Birth rates have fallen by 10 percent in Greece due to a debt crisis in the country, the Greek Health Ministry says.
According to the data released by the ministry on Friday, there has been a steady decline in the number of childbirths since 2008, when 118,302 children were born in the country.
Although Greece had reported low fertility rates even before the economic crisis, the 2012 birth figure, which stands at 100,980, is mostly attributed to the economic situation rather than just lack of interest in marriage and having children.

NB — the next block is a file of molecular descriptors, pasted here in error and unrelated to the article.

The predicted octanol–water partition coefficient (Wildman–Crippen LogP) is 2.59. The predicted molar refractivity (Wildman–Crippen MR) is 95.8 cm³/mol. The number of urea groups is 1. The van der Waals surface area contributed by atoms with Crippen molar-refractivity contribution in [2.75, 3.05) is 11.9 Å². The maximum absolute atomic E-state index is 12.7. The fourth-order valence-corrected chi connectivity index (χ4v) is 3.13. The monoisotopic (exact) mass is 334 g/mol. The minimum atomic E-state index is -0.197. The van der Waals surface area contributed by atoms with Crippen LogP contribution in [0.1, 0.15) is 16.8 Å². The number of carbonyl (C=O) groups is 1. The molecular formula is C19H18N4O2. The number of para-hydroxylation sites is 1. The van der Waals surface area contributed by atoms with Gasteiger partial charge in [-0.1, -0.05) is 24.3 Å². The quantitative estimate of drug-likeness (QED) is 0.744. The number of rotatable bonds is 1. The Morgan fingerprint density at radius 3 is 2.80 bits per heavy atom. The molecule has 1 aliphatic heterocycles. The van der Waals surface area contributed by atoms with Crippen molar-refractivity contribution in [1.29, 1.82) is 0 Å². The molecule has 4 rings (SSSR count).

Birth rate reduction in Greece — currently about 1.3 percent — could lead to a lack of work force due to an aging population.
Greece, which is in its sixth straight year of recession, has been at the epicenter of the eurozone debt crisis, and the harsh austerity measures adopted by the Greek government have put half a million people out of work.
Europe plunged into financial crisis in early 2008. Insolvency now threatens heavily debt-ridden countries such as Greece, Portugal, Italy, Ireland, and Spain.
The worsening debt crisis has forced EU governments to adopt harsh austerity measures and tough economic reforms, which have triggered massive demonstrations in many European countries.
TAP – the economic crisis has been engineered as a depopulation device.